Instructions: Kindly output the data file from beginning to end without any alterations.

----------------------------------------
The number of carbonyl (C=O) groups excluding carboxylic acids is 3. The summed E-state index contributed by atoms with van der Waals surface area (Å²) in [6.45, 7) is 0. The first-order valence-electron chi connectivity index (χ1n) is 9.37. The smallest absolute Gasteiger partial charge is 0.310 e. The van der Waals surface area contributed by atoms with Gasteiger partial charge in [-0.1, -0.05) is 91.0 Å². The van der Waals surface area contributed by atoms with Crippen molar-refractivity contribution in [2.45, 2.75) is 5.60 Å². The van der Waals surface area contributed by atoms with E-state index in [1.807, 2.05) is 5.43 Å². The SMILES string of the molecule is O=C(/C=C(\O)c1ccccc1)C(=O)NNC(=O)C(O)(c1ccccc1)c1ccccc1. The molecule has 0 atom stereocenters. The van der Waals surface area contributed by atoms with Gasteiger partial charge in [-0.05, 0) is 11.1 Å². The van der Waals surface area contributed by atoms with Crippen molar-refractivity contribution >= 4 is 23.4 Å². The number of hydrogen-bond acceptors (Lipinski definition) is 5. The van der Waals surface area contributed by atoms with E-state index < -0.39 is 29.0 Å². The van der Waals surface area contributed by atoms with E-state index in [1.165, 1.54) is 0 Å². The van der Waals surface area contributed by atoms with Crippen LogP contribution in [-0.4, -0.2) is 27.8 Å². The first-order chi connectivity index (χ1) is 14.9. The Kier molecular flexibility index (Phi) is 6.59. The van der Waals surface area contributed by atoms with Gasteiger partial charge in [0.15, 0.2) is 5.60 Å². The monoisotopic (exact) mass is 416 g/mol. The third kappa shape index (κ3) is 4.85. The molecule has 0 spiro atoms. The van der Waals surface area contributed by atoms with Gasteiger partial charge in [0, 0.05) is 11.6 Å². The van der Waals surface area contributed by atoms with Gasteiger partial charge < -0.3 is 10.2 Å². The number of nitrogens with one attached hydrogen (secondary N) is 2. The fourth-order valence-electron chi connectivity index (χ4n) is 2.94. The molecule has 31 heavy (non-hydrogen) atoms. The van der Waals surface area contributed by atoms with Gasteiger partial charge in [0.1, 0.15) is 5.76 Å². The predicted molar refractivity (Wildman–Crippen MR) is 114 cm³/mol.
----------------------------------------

The number of carbonyl (C=O) groups excluding carboxylic acids is 3. The summed E-state index contributed by atoms with van der Waals surface area (Å²) in [6.45, 7) is 0. The first-order valence-electron chi connectivity index (χ1n) is 9.37. The smallest absolute Gasteiger partial charge is 0.310 e. The van der Waals surface area contributed by atoms with Gasteiger partial charge in [-0.1, -0.05) is 91.0 Å². The van der Waals surface area contributed by atoms with Crippen molar-refractivity contribution in [2.45, 2.75) is 5.60 Å². The van der Waals surface area contributed by atoms with E-state index in [1.807, 2.05) is 5.43 Å². The SMILES string of the molecule is O=C(/C=C(\O)c1ccccc1)C(=O)NNC(=O)C(O)(c1ccccc1)c1ccccc1. The molecule has 0 atom stereocenters. The van der Waals surface area contributed by atoms with Gasteiger partial charge in [-0.05, 0) is 11.1 Å². The van der Waals surface area contributed by atoms with Crippen molar-refractivity contribution >= 4 is 23.4 Å². The number of hydrogen-bond acceptors (Lipinski definition) is 5. The van der Waals surface area contributed by atoms with E-state index < -0.39 is 29.0 Å². The van der Waals surface area contributed by atoms with E-state index in [1.165, 1.54) is 0 Å². The van der Waals surface area contributed by atoms with Crippen LogP contribution in [-0.4, -0.2) is 27.8 Å². The first-order chi connectivity index (χ1) is 14.9. The Kier molecular flexibility index (Phi) is 6.59. The van der Waals surface area contributed by atoms with Gasteiger partial charge in [0.15, 0.2) is 5.60 Å². The monoisotopic (exact) mass is 416 g/mol. The third kappa shape index (κ3) is 4.85. The molecule has 0 spiro atoms. The van der Waals surface area contributed by atoms with Gasteiger partial charge in [0, 0.05) is 11.6 Å². The van der Waals surface area contributed by atoms with Gasteiger partial charge < -0.3 is 10.2 Å². The number of nitrogens with one attached hydrogen (secondary N) is 2. The fourth-order valence-electron chi connectivity index (χ4n) is 2.94. The molecule has 31 heavy (non-hydrogen) atoms. The van der Waals surface area contributed by atoms with Gasteiger partial charge in [0.1, 0.15) is 5.76 Å². The predicted molar refractivity (Wildman–Crippen MR) is 114 cm³/mol.